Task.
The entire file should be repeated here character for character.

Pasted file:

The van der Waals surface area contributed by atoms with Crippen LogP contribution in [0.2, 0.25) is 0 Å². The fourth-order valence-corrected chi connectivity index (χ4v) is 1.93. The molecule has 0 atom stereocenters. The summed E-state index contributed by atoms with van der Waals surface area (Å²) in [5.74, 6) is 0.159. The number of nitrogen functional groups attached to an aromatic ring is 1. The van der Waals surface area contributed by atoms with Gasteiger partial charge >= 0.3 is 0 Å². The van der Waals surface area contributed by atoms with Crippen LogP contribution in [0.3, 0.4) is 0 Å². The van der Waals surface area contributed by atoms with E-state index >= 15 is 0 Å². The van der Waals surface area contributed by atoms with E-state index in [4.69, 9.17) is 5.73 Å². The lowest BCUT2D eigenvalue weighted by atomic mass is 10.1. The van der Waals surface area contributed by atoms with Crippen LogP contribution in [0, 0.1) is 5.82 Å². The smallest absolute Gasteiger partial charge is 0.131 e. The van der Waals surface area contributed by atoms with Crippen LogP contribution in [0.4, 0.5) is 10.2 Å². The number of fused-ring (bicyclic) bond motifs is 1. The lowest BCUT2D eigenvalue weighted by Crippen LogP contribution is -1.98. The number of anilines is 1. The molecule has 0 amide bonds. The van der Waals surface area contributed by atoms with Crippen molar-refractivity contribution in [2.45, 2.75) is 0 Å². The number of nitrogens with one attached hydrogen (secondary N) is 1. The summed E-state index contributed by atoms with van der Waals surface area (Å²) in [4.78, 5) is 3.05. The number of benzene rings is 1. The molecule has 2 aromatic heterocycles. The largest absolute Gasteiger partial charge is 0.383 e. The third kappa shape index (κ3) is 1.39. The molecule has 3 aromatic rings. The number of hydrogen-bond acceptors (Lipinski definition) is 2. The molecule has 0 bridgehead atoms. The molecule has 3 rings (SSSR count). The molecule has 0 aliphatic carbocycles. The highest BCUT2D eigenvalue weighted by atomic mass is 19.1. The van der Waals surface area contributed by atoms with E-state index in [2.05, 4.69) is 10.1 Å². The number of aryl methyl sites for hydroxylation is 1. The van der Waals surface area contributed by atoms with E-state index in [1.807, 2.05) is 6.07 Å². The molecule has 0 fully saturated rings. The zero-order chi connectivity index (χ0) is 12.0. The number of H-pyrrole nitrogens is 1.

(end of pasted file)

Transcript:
The van der Waals surface area contributed by atoms with Crippen LogP contribution in [0.2, 0.25) is 0 Å². The fourth-order valence-corrected chi connectivity index (χ4v) is 1.93. The molecule has 0 atom stereocenters. The summed E-state index contributed by atoms with van der Waals surface area (Å²) in [5.74, 6) is 0.159. The number of nitrogen functional groups attached to an aromatic ring is 1. The van der Waals surface area contributed by atoms with Gasteiger partial charge >= 0.3 is 0 Å². The van der Waals surface area contributed by atoms with Crippen LogP contribution in [0.3, 0.4) is 0 Å². The van der Waals surface area contributed by atoms with E-state index >= 15 is 0 Å². The van der Waals surface area contributed by atoms with E-state index in [4.69, 9.17) is 5.73 Å². The lowest BCUT2D eigenvalue weighted by atomic mass is 10.1. The van der Waals surface area contributed by atoms with Crippen LogP contribution in [0, 0.1) is 5.82 Å². The smallest absolute Gasteiger partial charge is 0.131 e. The van der Waals surface area contributed by atoms with Crippen LogP contribution in [0.4, 0.5) is 10.2 Å². The number of fused-ring (bicyclic) bond motifs is 1. The lowest BCUT2D eigenvalue weighted by Crippen LogP contribution is -1.98. The number of anilines is 1. The molecule has 0 amide bonds. The van der Waals surface area contributed by atoms with Crippen molar-refractivity contribution in [2.45, 2.75) is 0 Å². The number of nitrogens with one attached hydrogen (secondary N) is 1. The summed E-state index contributed by atoms with van der Waals surface area (Å²) in [4.78, 5) is 3.05. The number of benzene rings is 1. The molecule has 2 aromatic heterocycles. The largest absolute Gasteiger partial charge is 0.383 e. The third kappa shape index (κ3) is 1.39. The molecule has 3 aromatic rings. The number of hydrogen-bond acceptors (Lipinski definition) is 2. The molecule has 0 bridgehead atoms. The molecule has 3 rings (SSSR count). The molecule has 0 aliphatic carbocycles. The highest BCUT2D eigenvalue weighted by atomic mass is 19.1. The van der Waals surface area contributed by atoms with E-state index in [2.05, 4.69) is 10.1 Å². The number of aryl methyl sites for hydroxylation is 1. The van der Waals surface area contributed by atoms with E-state index in [1.807, 2.05) is 6.07 Å². The molecule has 0 fully saturated rings. The zero-order chi connectivity index (χ0) is 12.0. The number of H-pyrrole nitrogens is 1.